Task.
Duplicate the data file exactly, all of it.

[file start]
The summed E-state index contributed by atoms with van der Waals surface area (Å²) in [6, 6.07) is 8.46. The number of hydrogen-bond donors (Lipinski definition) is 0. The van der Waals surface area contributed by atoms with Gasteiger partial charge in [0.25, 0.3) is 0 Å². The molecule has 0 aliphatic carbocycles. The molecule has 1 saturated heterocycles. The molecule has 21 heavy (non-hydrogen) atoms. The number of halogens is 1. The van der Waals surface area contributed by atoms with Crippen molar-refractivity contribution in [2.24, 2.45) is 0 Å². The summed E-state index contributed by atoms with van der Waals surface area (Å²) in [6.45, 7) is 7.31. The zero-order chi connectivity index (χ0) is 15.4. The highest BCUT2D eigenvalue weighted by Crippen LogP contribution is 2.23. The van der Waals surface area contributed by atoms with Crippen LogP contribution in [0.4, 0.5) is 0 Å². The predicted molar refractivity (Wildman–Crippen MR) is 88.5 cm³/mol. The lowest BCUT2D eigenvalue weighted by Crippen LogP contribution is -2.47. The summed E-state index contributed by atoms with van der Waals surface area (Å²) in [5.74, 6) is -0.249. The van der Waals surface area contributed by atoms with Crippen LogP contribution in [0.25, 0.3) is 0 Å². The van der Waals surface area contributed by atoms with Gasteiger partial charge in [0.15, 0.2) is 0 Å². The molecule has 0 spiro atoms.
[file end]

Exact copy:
The summed E-state index contributed by atoms with van der Waals surface area (Å²) in [6, 6.07) is 8.46. The number of hydrogen-bond donors (Lipinski definition) is 0. The van der Waals surface area contributed by atoms with Gasteiger partial charge in [0.25, 0.3) is 0 Å². The molecule has 0 aliphatic carbocycles. The molecule has 1 saturated heterocycles. The molecule has 21 heavy (non-hydrogen) atoms. The number of halogens is 1. The van der Waals surface area contributed by atoms with Crippen molar-refractivity contribution in [2.24, 2.45) is 0 Å². The summed E-state index contributed by atoms with van der Waals surface area (Å²) in [6.45, 7) is 7.31. The zero-order chi connectivity index (χ0) is 15.4. The highest BCUT2D eigenvalue weighted by Crippen LogP contribution is 2.23. The van der Waals surface area contributed by atoms with Crippen LogP contribution in [0.4, 0.5) is 0 Å². The predicted molar refractivity (Wildman–Crippen MR) is 88.5 cm³/mol. The lowest BCUT2D eigenvalue weighted by Crippen LogP contribution is -2.47. The summed E-state index contributed by atoms with van der Waals surface area (Å²) in [5.74, 6) is -0.249. The van der Waals surface area contributed by atoms with Crippen LogP contribution in [0.25, 0.3) is 0 Å². The van der Waals surface area contributed by atoms with Gasteiger partial charge in [0.15, 0.2) is 0 Å². The molecule has 0 spiro atoms.